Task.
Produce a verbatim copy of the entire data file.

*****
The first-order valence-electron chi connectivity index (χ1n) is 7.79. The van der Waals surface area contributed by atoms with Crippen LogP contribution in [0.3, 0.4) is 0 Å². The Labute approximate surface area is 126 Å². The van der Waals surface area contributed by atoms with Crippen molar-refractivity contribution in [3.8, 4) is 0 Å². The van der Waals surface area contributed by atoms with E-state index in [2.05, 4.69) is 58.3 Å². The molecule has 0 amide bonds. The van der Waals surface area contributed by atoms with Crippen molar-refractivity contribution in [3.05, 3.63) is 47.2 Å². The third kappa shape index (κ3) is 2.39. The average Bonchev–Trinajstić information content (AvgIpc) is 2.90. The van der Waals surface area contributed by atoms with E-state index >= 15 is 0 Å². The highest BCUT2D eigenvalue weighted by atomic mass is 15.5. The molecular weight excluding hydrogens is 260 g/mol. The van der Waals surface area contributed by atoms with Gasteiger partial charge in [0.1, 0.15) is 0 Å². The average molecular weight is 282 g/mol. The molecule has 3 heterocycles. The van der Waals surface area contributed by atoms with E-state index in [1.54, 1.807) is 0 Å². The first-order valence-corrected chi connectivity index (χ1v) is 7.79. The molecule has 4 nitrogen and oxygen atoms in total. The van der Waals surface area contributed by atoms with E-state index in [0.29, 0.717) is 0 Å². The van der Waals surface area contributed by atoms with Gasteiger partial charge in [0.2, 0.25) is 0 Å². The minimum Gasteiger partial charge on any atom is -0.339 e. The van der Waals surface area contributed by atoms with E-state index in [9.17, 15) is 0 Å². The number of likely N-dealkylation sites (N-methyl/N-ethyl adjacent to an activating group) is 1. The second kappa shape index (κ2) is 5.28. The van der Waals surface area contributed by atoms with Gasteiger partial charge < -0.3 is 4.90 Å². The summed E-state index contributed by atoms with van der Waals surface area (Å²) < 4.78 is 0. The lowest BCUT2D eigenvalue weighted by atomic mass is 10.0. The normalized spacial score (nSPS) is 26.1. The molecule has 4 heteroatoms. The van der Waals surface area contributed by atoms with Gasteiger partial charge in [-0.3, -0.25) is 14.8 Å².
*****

The first-order valence-electron chi connectivity index (χ1n) is 7.79. The van der Waals surface area contributed by atoms with Crippen LogP contribution in [0.3, 0.4) is 0 Å². The Labute approximate surface area is 126 Å². The van der Waals surface area contributed by atoms with Crippen molar-refractivity contribution in [3.8, 4) is 0 Å². The van der Waals surface area contributed by atoms with E-state index in [2.05, 4.69) is 58.3 Å². The molecule has 0 amide bonds. The van der Waals surface area contributed by atoms with Crippen molar-refractivity contribution in [3.05, 3.63) is 47.2 Å². The third kappa shape index (κ3) is 2.39. The average Bonchev–Trinajstić information content (AvgIpc) is 2.90. The van der Waals surface area contributed by atoms with E-state index >= 15 is 0 Å². The highest BCUT2D eigenvalue weighted by atomic mass is 15.5. The molecular weight excluding hydrogens is 260 g/mol. The van der Waals surface area contributed by atoms with Gasteiger partial charge in [0.1, 0.15) is 0 Å². The average molecular weight is 282 g/mol. The molecule has 3 heterocycles. The van der Waals surface area contributed by atoms with E-state index in [1.54, 1.807) is 0 Å². The first-order valence-corrected chi connectivity index (χ1v) is 7.79. The molecule has 4 nitrogen and oxygen atoms in total. The van der Waals surface area contributed by atoms with E-state index in [0.29, 0.717) is 0 Å². The van der Waals surface area contributed by atoms with Gasteiger partial charge in [0.2, 0.25) is 0 Å². The minimum Gasteiger partial charge on any atom is -0.339 e. The van der Waals surface area contributed by atoms with E-state index in [9.17, 15) is 0 Å². The number of likely N-dealkylation sites (N-methyl/N-ethyl adjacent to an activating group) is 1. The second kappa shape index (κ2) is 5.28. The van der Waals surface area contributed by atoms with Gasteiger partial charge < -0.3 is 4.90 Å². The summed E-state index contributed by atoms with van der Waals surface area (Å²) < 4.78 is 0. The lowest BCUT2D eigenvalue weighted by atomic mass is 10.0. The normalized spacial score (nSPS) is 26.1. The molecule has 4 heteroatoms. The van der Waals surface area contributed by atoms with Gasteiger partial charge in [-0.3, -0.25) is 14.8 Å².